Find the most popular fantasy fiction books and novels for teenagers and young adults!
Looking for the most popular teenage books? You found the right place! Take a look at this really popular fantasy fiction novels teens and young adults are really enjoying reading! This books are really interesting and will keep you and your teen turning pages all day.
I love reading books and I hope this page helps you choose a book for your teenager or for you to read. Once they start reading, they won’t stop, just like we did.
These best selling books are great to get your teen to read – they’re often so popular that movies have been made out of them. They bring up themes of romance, ethics, suspense and growing up: a great mix for your teen to stay interested and learn. Most of these are quite modern in that the girls get as much (sometimes more) action than the boys – but that doesn’t mean they are interesting only for girls.
The Hunger Games – The Best and Most Popular Book for Teens Out There!
We thought Harry Potter was setting kids to read? Well, yes, it did. And they keep reading it into their teens. Only the first novels are really suitable for 8 through 12 year olds. The rest is more suitable for teens.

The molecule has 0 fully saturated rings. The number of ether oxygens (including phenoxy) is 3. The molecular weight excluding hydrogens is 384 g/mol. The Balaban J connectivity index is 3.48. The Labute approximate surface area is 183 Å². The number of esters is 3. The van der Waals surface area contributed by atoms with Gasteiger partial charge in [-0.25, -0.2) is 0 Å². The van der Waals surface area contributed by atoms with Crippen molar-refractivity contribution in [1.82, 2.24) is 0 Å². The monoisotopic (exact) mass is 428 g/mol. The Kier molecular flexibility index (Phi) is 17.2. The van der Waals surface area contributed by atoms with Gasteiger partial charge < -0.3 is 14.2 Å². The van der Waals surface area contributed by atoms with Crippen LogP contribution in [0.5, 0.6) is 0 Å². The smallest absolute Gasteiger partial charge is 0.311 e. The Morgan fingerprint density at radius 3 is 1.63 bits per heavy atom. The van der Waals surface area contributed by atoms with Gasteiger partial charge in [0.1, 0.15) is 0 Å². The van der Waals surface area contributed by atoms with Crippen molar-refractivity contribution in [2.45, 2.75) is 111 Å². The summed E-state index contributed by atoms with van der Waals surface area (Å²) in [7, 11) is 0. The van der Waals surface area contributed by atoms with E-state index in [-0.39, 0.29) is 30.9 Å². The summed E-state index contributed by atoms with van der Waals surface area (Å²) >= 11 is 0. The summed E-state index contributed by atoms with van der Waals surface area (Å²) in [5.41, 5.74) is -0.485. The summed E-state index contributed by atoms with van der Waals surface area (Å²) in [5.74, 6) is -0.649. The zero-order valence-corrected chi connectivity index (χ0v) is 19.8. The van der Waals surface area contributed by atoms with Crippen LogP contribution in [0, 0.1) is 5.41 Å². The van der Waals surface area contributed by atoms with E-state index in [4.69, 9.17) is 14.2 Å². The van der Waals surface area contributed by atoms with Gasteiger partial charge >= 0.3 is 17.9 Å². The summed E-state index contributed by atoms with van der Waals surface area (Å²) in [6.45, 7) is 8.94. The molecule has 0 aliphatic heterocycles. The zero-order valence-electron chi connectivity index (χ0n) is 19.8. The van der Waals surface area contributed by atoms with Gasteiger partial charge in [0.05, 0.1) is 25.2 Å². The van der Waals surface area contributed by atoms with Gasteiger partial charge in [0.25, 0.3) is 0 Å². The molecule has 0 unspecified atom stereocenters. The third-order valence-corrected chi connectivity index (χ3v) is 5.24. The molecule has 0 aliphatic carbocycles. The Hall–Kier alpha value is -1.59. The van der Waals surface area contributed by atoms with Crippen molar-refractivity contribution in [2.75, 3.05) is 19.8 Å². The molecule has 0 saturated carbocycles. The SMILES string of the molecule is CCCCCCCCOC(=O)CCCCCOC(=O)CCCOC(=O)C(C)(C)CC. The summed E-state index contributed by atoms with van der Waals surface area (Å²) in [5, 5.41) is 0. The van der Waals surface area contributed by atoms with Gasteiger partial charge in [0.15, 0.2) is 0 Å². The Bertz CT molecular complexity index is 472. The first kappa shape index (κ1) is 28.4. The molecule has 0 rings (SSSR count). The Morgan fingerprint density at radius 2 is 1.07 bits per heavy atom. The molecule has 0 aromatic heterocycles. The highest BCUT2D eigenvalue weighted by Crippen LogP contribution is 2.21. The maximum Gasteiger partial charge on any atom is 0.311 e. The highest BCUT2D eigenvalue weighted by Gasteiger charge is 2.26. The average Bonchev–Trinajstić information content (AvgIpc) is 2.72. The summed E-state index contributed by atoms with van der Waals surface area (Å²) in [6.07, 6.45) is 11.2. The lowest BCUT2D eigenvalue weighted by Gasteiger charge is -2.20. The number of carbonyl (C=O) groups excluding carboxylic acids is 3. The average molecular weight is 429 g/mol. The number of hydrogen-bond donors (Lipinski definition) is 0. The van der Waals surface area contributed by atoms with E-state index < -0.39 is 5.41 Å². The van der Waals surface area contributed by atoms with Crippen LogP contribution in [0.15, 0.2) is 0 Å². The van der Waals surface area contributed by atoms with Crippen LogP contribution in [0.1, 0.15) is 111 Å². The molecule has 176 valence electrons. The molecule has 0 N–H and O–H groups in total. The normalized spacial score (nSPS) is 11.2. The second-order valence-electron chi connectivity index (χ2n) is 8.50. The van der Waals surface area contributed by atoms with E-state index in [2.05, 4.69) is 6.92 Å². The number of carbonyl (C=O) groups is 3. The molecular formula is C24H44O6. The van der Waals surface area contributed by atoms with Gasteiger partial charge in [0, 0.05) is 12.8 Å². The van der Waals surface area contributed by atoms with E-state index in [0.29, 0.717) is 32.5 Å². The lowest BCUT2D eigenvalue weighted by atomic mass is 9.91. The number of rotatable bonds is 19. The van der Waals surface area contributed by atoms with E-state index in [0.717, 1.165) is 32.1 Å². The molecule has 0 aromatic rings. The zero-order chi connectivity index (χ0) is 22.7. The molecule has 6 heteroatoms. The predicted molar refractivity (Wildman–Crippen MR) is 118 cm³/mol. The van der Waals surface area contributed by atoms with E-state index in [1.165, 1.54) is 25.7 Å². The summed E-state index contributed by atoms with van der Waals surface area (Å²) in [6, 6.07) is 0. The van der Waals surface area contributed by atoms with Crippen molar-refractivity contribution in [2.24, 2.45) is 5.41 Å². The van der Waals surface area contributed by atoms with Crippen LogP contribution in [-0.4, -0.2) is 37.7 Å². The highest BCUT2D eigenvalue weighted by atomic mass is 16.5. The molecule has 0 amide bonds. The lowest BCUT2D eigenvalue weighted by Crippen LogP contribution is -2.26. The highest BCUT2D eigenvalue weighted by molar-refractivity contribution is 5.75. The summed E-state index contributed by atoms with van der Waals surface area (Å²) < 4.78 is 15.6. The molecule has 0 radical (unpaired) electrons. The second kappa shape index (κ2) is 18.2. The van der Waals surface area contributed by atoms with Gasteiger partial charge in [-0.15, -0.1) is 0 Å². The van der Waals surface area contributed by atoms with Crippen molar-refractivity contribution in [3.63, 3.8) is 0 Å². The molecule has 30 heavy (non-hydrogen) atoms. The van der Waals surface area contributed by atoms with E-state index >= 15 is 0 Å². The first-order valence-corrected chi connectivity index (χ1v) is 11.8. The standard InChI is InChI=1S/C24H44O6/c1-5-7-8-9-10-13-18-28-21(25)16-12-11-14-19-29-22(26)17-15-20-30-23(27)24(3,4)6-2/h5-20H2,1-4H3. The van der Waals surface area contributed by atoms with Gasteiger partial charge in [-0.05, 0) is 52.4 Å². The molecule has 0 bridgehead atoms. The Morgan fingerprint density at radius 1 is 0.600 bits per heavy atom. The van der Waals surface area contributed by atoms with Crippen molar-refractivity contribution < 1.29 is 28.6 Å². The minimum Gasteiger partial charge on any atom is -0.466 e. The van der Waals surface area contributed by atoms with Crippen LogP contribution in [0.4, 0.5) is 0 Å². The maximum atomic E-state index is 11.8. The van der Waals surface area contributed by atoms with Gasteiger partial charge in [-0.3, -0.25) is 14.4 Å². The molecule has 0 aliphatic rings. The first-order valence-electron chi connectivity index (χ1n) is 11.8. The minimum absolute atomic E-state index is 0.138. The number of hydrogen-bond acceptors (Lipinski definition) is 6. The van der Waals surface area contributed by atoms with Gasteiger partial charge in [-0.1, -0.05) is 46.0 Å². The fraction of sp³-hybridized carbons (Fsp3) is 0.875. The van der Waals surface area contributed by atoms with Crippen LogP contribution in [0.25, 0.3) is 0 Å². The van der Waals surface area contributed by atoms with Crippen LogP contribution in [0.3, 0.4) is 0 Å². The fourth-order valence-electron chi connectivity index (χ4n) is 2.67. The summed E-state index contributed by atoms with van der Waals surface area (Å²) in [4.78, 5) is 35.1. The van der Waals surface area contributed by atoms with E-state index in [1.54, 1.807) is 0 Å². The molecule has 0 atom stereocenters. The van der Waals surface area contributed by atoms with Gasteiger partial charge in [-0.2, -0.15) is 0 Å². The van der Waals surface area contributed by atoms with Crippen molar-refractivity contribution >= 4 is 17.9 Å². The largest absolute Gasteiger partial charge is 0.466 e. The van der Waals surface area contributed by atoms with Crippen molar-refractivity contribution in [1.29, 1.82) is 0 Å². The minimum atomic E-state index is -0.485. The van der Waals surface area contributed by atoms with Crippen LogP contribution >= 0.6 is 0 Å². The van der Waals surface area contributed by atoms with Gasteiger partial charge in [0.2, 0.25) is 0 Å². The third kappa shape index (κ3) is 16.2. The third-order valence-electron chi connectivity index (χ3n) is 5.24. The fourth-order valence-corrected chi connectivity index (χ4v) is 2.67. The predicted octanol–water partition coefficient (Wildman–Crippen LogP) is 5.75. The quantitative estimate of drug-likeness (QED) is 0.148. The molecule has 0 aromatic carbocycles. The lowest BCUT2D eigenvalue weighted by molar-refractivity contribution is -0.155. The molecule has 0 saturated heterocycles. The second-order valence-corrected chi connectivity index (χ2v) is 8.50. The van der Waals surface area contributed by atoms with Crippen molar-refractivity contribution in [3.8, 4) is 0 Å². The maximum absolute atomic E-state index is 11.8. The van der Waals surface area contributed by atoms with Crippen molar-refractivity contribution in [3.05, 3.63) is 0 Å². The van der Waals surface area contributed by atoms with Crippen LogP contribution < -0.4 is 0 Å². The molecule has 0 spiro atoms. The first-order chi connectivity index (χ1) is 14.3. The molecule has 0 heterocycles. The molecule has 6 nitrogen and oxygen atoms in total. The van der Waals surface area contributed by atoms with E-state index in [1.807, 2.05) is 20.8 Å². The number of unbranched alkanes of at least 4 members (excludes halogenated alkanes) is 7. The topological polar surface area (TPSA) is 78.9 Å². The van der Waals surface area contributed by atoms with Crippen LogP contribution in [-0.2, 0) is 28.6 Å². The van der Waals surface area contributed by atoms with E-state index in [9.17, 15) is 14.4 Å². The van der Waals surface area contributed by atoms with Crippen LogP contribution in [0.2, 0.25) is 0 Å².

But after that they are turning to the Hunger Games. It describes a world in which competition is cut-throat and all of life is literally a competition. Not the most happy of worlds to grow up in, but it does reflect some of the reality of today as well as give plenty of adventures and teen-angst to get caught up in, in the novel.
“Hunger Games” is a game that is played every year when twelve districts have to send a girl and a boy. Those two tributes need to beat each other until one of them dies. The winner’s district will get rewarded by high living in their own district. This awful situation understandably makes the people terribly angry, but at the same time it is used by the government to keep them in line.
Katniss wins the games in the first volume and becomes a folk hero by also rescuing Peeta, a neighbour from home. In the second volume they have to compete AGAIN under even harsher circumstances. However, resistance to the government is mounting. In the third volume the government is replaced.